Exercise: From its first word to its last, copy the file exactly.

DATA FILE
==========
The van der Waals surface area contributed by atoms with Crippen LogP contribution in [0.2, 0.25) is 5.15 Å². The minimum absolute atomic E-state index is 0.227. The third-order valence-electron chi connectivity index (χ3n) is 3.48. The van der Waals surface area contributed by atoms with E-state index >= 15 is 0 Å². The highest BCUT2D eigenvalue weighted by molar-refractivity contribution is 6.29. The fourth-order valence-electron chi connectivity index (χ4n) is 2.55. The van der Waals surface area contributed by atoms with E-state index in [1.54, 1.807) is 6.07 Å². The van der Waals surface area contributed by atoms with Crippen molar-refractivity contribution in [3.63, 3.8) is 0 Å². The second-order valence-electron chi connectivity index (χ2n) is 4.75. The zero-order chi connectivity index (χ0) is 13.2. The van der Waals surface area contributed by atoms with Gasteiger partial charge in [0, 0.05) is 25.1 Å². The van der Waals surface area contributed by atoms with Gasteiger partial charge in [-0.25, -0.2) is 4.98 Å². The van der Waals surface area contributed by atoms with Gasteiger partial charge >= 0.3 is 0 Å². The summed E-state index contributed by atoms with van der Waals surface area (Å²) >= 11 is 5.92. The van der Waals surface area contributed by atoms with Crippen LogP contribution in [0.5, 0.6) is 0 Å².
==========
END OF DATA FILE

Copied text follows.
The van der Waals surface area contributed by atoms with Crippen LogP contribution in [0.2, 0.25) is 5.15 Å². The minimum absolute atomic E-state index is 0.227. The third-order valence-electron chi connectivity index (χ3n) is 3.48. The van der Waals surface area contributed by atoms with E-state index >= 15 is 0 Å². The highest BCUT2D eigenvalue weighted by molar-refractivity contribution is 6.29. The fourth-order valence-electron chi connectivity index (χ4n) is 2.55. The van der Waals surface area contributed by atoms with E-state index in [1.54, 1.807) is 6.07 Å². The van der Waals surface area contributed by atoms with Crippen molar-refractivity contribution in [3.63, 3.8) is 0 Å². The second-order valence-electron chi connectivity index (χ2n) is 4.75. The zero-order chi connectivity index (χ0) is 13.2. The van der Waals surface area contributed by atoms with Gasteiger partial charge in [0, 0.05) is 25.1 Å². The van der Waals surface area contributed by atoms with Gasteiger partial charge in [-0.25, -0.2) is 4.98 Å². The van der Waals surface area contributed by atoms with Gasteiger partial charge >= 0.3 is 0 Å². The summed E-state index contributed by atoms with van der Waals surface area (Å²) >= 11 is 5.92. The van der Waals surface area contributed by atoms with Crippen LogP contribution in [0.5, 0.6) is 0 Å².